Also, human brothers sisters are basically the same. We are the member of social animal. Now, as I already mentioned, it is through education, we emphasis a sense of oneness of 7 billion human being. We are social animal so that I feel our education not much sort of emphasis on that level.

So then, basically, we really need a sense of oneness of human being , and you see emphasis my nation, their nation, my religion, their religion. These are secondary level, so, basically, we are same human being.

We have to live on this planet together. We all share the same planet, same world and then to this reality, there was the economy and also now climate situation. You see there is no sort of way to make distinction – our nation, their nation. ,

We have to live together and the economy also global economy, then the environment. Now we all share, for example, global warming. We all share same way. So now, unlike I think past century, we can just emphasis my nation, my continent. Now time you can no longer say that. We should say we human beings on this planet.

We simply, you see, have to think we, rather than just my nation like that, so so now today this intelligence, human intelligence, now think for wider way, not just my nation, my people but think about humanity.

Because we have to live together and we all facing same problem: economy, problem, then the ecology problem, these things – so I am emphasizing importance of concept of oneness of seven billion human being.

We have to think entire humanity entire world.

Thank you, Your holiness. When you meet a leader who’s an unhappy person, what advice do you give that person? What advice do you give an unhappy leader so that the leader can be a happier person that’s?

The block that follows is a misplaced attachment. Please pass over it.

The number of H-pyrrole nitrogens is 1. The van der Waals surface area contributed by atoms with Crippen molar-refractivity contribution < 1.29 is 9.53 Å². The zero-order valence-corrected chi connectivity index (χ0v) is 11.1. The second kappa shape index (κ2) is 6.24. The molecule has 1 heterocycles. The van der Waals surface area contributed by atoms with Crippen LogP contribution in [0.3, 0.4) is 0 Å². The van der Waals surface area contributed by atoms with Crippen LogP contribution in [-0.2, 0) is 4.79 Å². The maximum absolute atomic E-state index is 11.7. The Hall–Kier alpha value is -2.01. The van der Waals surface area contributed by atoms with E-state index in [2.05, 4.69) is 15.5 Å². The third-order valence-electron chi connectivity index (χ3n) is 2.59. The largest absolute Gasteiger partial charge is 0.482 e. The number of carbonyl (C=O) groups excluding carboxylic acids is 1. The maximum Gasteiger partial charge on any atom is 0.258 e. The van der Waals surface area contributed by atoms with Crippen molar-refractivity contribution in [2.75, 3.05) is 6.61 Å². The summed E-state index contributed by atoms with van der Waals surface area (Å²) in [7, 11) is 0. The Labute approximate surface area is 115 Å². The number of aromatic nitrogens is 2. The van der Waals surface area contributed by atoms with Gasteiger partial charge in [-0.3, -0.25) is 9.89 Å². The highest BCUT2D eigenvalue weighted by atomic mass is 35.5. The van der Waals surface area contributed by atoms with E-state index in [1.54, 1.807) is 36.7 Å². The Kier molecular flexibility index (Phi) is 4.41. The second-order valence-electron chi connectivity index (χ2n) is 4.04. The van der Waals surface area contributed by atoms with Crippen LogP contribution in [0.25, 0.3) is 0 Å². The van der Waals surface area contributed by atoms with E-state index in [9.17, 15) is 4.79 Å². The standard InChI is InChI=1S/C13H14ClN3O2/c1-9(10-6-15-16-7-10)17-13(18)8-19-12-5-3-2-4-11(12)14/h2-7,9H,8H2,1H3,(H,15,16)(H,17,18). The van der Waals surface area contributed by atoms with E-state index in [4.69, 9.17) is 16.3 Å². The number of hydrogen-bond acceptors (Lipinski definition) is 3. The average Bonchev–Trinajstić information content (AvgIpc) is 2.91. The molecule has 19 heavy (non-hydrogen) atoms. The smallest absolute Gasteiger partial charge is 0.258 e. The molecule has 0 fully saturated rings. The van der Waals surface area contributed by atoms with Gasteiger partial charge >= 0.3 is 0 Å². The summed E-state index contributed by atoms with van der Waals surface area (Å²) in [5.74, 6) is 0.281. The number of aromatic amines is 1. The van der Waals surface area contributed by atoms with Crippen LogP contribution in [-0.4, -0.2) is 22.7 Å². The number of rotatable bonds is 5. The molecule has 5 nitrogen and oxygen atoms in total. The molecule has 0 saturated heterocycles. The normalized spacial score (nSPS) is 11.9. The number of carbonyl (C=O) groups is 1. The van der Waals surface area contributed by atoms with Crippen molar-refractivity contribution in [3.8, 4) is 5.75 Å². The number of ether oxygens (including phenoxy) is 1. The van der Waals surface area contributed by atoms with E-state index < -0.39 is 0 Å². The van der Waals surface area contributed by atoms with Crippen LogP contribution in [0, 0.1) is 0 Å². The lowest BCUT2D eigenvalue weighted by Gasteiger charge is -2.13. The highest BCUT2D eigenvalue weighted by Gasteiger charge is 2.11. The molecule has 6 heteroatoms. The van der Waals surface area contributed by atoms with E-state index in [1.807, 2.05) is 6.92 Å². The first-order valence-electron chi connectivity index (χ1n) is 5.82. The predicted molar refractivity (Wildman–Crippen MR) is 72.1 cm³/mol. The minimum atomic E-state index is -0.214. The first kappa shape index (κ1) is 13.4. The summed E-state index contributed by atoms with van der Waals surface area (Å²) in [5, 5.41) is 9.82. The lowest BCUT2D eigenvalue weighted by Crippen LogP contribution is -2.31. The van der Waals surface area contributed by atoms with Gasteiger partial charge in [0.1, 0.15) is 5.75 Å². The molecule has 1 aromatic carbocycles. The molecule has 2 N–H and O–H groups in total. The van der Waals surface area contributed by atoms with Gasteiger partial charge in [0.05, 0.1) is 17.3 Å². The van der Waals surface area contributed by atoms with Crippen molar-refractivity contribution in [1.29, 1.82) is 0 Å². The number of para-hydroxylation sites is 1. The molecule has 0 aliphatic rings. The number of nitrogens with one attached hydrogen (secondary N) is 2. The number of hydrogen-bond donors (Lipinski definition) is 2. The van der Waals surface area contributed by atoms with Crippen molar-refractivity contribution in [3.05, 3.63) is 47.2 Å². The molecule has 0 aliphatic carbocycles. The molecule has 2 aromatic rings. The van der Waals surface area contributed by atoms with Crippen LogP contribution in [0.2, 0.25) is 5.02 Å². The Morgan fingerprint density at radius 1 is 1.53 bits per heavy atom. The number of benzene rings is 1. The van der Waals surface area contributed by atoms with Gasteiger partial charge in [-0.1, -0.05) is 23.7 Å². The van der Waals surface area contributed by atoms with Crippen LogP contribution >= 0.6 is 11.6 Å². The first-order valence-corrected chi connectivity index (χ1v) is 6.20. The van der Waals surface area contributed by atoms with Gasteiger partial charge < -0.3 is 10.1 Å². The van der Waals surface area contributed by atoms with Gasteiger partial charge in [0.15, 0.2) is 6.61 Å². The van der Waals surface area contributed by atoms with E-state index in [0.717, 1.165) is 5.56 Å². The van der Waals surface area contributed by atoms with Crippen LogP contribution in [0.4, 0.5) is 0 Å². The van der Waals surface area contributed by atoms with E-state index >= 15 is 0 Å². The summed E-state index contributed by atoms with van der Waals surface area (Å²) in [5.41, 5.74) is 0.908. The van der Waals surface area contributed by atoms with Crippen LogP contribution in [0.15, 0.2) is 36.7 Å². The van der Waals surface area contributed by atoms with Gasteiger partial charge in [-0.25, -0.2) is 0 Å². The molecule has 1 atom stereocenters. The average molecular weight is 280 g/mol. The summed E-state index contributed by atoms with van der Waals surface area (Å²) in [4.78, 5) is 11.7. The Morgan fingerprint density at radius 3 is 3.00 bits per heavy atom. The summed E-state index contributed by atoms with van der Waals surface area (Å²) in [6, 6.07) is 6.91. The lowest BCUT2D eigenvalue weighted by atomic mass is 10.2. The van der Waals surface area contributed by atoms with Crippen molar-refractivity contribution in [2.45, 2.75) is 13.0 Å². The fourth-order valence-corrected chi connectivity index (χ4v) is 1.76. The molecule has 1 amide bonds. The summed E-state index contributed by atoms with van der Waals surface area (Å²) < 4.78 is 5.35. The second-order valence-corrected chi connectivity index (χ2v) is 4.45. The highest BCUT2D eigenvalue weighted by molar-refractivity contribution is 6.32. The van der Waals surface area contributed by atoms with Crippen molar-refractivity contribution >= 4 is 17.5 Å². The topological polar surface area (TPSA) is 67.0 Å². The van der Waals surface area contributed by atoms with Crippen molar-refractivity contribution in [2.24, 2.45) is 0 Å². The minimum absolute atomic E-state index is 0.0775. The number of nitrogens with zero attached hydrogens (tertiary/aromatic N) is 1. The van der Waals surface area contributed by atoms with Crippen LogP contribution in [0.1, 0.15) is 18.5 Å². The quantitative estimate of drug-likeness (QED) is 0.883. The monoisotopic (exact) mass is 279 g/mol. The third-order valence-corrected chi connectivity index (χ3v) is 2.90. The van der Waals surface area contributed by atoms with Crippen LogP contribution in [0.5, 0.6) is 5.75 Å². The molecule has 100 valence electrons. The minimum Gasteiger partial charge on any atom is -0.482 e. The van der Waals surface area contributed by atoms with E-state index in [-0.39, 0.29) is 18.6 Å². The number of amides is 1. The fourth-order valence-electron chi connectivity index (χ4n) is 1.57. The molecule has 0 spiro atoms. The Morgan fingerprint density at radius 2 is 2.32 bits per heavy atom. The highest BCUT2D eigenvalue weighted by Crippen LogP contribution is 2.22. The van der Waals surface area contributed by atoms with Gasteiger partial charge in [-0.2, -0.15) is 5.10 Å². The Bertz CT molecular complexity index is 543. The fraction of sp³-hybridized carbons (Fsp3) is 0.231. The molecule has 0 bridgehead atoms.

A difficult question? I think some leaders, I think difficulties, I think their own creation.

In my lifetime I met a number of leaders, including religious leaders or political leaders. You see, most case those leaders more open-mind, more liberal, more happier. Is it too much also they thinking oneself, as I mentioned earlier, you see and again, the leaders come from society and leaders.

Also you see through our existing school, so now education system, I think a key factor. We should pay more attention about education, how to educate human brothers, sisters more as a wiser and more open-minded like that.

So this system, the whole education is such the people – entire community. From that kind of education, then certain sort of thinking, more narrow-minded thinking. Then leaders come from that society – same – so we can’t sort of blame each of those individuals, I think whole system.

I feel I always talking our education system must be more compassionate, think, humanity, rather than my nation, my nation, like that. So i hope Harvard University you see, more research, how to develop education system which eventually bring more wiser sort of student, so that’s very important, and then leadership comes from that kind of education – automatically more wiser like that.

Our students here today are the next generation of leaders that want to lift up the world and to bring compassion to people just like you say, which is why this is so important. One of the things that we find is that, even though we’re all surrounded by people all the time, you one time said, we feel lonely.

When we’re, not alone, a lot of people feel very lonely today. Why do so many people feel lonely, and what can we do to help them?

I think that’s your own sort of way of thinking. Otherwise, now with telephone and television, we can reach everywhere.